7 junio, 2024

The 6 most famous dances and typical dances of Colima

The dances and typical dances of Colima they encompass a lot of their culture, since they are not based on a single theme but on many folkloric, historical and representative elements of the area.

Religion, historical events and customs of Colima influence their traditional dances. Although some of the traditional dances of Colima are exclusive to the state, others are shared by various Mexican entities.

The representation of battles between indigenous ancestors and invaders is a repetitive theme throughout Mexico and this fact can also be observed in the religious aspect.

Traditional dances of the state of Colima

Traditional dances and dances are carried out especially on special dates for Colima, such as religious celebrations, anniversaries and during fairs and carnivals where participants wear typical costumes and represent various roles to the beat of music.

the dance of the cockerel

This dance comes from the tradition of displaying the roosters before making them fight.

This is a really simple dance where the participants (men and women) wear bright clothes and wooden shoes to stomp against the floor.

The dancers imitate the movement of the roosters by scraping the floor with their feet (producing noise to amplify the effect) and moving their necks as if challenging each other.

It can also be seen as a dance duel, since the participants compete for the applause of the public.

The Morenos

Exclusive to the town of Suchitlán, it is a traditional dance of a religious nature where the dancers dress up as animals with handmade masks specially designed for the occasion and provide a theatrical representation of Noah’s ark.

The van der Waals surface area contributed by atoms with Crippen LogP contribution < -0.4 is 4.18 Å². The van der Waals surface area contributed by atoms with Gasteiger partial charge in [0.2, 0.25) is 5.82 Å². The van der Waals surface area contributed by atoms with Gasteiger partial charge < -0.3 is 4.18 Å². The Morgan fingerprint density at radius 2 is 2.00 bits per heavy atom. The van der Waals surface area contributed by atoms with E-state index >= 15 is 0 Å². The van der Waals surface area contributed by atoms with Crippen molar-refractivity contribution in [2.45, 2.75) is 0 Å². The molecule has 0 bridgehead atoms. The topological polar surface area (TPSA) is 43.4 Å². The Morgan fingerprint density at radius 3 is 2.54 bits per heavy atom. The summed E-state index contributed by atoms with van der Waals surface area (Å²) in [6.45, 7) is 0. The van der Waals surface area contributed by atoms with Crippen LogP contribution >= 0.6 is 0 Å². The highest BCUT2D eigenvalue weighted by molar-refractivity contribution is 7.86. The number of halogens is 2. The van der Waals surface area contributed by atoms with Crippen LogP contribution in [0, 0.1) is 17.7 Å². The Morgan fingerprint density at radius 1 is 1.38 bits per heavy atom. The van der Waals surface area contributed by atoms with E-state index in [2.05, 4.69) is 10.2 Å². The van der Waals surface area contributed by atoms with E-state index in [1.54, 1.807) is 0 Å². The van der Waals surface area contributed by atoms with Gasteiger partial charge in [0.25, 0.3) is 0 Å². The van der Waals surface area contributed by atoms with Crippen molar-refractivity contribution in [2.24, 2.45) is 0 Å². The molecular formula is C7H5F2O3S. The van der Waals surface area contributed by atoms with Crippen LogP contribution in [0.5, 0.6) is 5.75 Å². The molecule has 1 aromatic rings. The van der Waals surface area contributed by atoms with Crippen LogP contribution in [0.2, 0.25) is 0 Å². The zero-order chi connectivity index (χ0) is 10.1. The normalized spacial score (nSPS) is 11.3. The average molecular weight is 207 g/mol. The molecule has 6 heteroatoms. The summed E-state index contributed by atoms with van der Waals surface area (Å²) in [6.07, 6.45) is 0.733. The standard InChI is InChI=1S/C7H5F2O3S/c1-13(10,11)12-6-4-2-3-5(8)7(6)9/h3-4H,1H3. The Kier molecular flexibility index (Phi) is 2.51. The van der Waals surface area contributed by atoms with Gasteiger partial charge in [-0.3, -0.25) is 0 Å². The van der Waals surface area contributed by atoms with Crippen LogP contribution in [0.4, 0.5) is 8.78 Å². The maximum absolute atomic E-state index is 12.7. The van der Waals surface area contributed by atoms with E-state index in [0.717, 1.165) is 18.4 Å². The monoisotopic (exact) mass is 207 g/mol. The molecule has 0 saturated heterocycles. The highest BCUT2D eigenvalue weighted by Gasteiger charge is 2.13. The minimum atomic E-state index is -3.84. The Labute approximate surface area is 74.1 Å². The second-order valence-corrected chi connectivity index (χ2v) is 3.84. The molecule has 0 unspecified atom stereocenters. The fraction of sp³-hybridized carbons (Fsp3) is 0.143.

The masks are usually of goats, dogs, cats, rabbits, roosters and other domestic animals.

It is only carried out on special dates for the Catholic religion, specifically three: Easter Sunday, the day of the Holy Cross and Pentecost Sunday.

The Apaches

Also called the San Bartolomé dance, it is performed in honor of San Bartolomé through the representation of the war between the Mexicans and the French in 1862.

During the dance the contenders of the Mexican side dance asking God for luck in the battle.

The Malinche

La Malinche can be interpreted with a connotation of the type magicalsince it is based on rituals of worship to Pijchal, the Serpent of the Seven Colors. It is interpreted by 14 people who represent the 7 days of the week along with their 7 nights.

In the original ritual, Pijchal was asked for advice and guidance on various issues of a social nature. The actual dance is accompanied by three people who play music, the dancers line up and perform steps imitating the authentic ritual.

The dance of the Virgin of Guadalupe

Held in the dozen of the Virgin of Guadalupe, it congregates people outside the churches to honor the Virgin, pray to her or simply pay respects. There is no limit of participants, although they must be properly organized.

The dance consists of the simple adoration of the Virgin with religious music while prayers and sermons are also related.

After the dance, there are also fairs to expose craft and gastronomic elements.

The dance of the capes

This dance has its origin during the time of Spanish colonization, having a religious background. It is very popular in Suchitlán and is danced in a group, where each individual carries a maraca that sounds to the rhythm of the music.

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